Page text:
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# Cosmological argument

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Introduction

"Describe the main strengths and weaknesses of the cosmological argument. To what extent do the weaknesses of this argument limit its effectiveness." The cosmological argument aims to provide a method of proving god exists by using the logic that there had to be a first cause in the Universe. This was first proposed by St. Thomas Aquinas in the first three of his Five Ways. His first way of trying to prove God's existence was motion or change. What he says is that in the world things are in motion or changing. Whatever is in motion must have been moved by something else. There can be no infinite regress of motion, therefore there must have been a first Mover which itself as unmoved. This Unmoved Mover began this chain of movement and this Mover was God. Something cannot move or change itself as it would have to be actual and potential at the same time. An object has the potential to move but does not actually move until something causes it do so. For example, wood has the potential to be hot but it is not until it has been set alight. However, the First Way goes against Newton's first law of motion, in which movement can be explained by a body's own inertia from previous motion. ...read more.

Middle

The universe is the totality of all things. Therefore, the Universe is contingent. As there must be a sufficient reason for everything, there must be a cause for the universe or a necessary being as Copleston called it. This necessary being must be eternal, non-contingent, and metaphysical. This necessary being is God. As you can see Copleston's theory of contingency depends on the Principle of Sufficient Reason as put forward by Gottfried Leibniz. He said that nothing takes place without a sufficient reason. Thus, everything requires a complete explanation. You cannot describe your existence by saying that you are the child of your parents as this gives only a partial explanation. For a complete or sufficient reason, we must go back until there is something that is non-contingent. This is what Leibniz calls God. As can be seen, acceptance of Copleston's theory of contingency depends on your acceptance of the Principle of Sufficient Reason. Another flaw, however, was pointed out by Bertrand Russell in this same debate. He said that Copleston believes that the qualities of the part must be reflected in the whole. If the parts are contingent then the whole is contingent. However, this isn't necessarily true. All humans have mums yet humanity (the totality of humans) doesn't have an overall mum. ...read more.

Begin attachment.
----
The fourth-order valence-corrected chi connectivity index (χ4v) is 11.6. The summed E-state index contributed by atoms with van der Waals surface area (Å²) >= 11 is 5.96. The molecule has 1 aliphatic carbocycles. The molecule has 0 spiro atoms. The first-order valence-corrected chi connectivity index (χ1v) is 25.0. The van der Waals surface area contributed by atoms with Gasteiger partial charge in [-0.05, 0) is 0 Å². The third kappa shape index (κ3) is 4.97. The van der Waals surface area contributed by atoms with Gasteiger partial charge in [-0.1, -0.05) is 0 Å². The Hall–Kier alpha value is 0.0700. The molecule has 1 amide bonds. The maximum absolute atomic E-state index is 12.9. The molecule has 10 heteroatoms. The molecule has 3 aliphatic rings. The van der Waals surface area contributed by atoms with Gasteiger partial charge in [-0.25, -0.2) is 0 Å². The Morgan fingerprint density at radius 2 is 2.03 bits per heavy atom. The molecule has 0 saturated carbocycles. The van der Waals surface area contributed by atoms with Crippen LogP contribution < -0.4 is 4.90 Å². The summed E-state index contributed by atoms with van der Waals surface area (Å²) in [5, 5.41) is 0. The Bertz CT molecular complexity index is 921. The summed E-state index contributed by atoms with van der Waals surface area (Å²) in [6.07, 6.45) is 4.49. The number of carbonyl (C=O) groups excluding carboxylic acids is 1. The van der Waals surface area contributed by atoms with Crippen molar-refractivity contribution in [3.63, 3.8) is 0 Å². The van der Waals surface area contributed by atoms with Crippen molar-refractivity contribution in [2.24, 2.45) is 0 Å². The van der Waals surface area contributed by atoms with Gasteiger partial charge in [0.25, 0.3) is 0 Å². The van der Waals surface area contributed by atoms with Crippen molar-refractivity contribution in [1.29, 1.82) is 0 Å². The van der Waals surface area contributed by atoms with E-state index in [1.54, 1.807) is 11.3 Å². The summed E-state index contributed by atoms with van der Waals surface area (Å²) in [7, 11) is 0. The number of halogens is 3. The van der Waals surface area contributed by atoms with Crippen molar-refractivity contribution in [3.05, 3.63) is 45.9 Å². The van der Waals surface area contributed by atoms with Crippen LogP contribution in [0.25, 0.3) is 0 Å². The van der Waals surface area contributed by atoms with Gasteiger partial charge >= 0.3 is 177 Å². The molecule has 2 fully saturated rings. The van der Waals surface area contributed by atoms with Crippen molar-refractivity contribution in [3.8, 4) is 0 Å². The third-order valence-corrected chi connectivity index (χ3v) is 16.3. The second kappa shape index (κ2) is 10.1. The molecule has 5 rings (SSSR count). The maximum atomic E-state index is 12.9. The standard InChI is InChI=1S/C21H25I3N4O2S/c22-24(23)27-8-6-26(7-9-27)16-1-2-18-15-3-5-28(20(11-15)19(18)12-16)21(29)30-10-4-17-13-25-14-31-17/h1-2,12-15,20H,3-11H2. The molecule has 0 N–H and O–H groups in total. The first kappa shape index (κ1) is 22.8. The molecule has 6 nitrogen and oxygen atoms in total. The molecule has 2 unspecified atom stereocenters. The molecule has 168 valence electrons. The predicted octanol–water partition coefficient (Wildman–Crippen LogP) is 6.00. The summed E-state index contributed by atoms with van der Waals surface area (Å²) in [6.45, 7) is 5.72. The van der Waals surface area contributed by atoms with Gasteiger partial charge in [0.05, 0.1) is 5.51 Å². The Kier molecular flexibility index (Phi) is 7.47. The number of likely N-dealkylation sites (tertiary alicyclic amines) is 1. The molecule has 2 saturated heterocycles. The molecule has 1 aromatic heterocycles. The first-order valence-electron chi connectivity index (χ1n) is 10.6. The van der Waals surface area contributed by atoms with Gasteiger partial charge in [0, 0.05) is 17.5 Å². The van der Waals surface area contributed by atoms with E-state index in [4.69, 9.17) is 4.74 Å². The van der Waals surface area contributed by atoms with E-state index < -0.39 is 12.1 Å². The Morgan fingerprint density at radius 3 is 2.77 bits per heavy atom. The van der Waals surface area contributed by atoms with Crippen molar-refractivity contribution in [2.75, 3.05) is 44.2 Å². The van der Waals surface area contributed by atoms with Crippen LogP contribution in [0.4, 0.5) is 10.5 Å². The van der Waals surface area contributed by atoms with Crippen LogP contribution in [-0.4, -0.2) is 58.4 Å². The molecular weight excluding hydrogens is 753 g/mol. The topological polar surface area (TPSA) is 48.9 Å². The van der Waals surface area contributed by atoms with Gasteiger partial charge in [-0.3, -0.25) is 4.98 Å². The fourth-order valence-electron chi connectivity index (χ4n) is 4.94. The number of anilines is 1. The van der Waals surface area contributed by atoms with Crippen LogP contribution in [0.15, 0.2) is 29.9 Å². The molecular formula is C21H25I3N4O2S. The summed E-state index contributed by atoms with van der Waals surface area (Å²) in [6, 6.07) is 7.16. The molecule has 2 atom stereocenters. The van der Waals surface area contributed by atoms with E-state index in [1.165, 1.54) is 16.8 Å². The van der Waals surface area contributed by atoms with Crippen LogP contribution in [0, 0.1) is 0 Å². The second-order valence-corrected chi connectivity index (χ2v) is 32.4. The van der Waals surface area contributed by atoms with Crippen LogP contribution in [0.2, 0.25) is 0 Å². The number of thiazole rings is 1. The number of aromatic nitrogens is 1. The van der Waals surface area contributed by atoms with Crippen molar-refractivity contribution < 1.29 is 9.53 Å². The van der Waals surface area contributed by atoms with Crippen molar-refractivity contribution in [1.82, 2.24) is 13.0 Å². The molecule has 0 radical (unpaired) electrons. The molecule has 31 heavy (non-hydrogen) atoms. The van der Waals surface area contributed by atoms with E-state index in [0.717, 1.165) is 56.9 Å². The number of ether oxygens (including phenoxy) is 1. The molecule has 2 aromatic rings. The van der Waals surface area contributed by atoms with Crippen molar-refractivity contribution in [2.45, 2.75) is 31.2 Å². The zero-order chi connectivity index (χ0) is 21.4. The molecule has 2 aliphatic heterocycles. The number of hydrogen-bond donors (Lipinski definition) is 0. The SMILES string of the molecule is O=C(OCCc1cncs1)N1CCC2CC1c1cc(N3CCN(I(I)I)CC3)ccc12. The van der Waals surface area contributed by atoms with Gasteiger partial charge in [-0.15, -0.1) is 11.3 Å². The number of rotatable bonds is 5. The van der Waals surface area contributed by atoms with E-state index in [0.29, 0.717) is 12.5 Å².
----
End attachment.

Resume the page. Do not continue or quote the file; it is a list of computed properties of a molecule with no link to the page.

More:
Conclusion

By following the logic further the principle itself needs a sufficient reason as everything must have a sufficient reason. This would lead to an infinite regress of reasons and as proved by the Kalam Argument this cannot exist. Modern science further weakens the cosmological argument. The Big Bang provides a scientific explanation of the first cause of the universe, and thus eliminates the necessity for a God. The Steady State theory states that the universe has always existed as it is now, and thus is eternal. This eliminates the necessity for a first cause to the Universe. It seems that there needn't be a God for the universe to exist. Furthermore, Quentin Smith used quantum mechanics to demonstrate the possibility of things existing without a direct cause. The universe may have had a beginning, but there is not reason to think that it is God. As in the teleological argument, there may be a creator to the universe but who goes to say there can't be many? In conclusion, I believe the weaknesses outweigh the strengths of the design argument. While there may be no infinite regress of time in the Universe, there is no reason to assume that this first cause is God. While I may disagree with Hume in that there is no infinite regress I agree with him that his beginning need not be God. Therefore, I believe the cosmological argument alone to not be a sufficient proof of the existence of God. ?? ?? ?? ?? ...read more.

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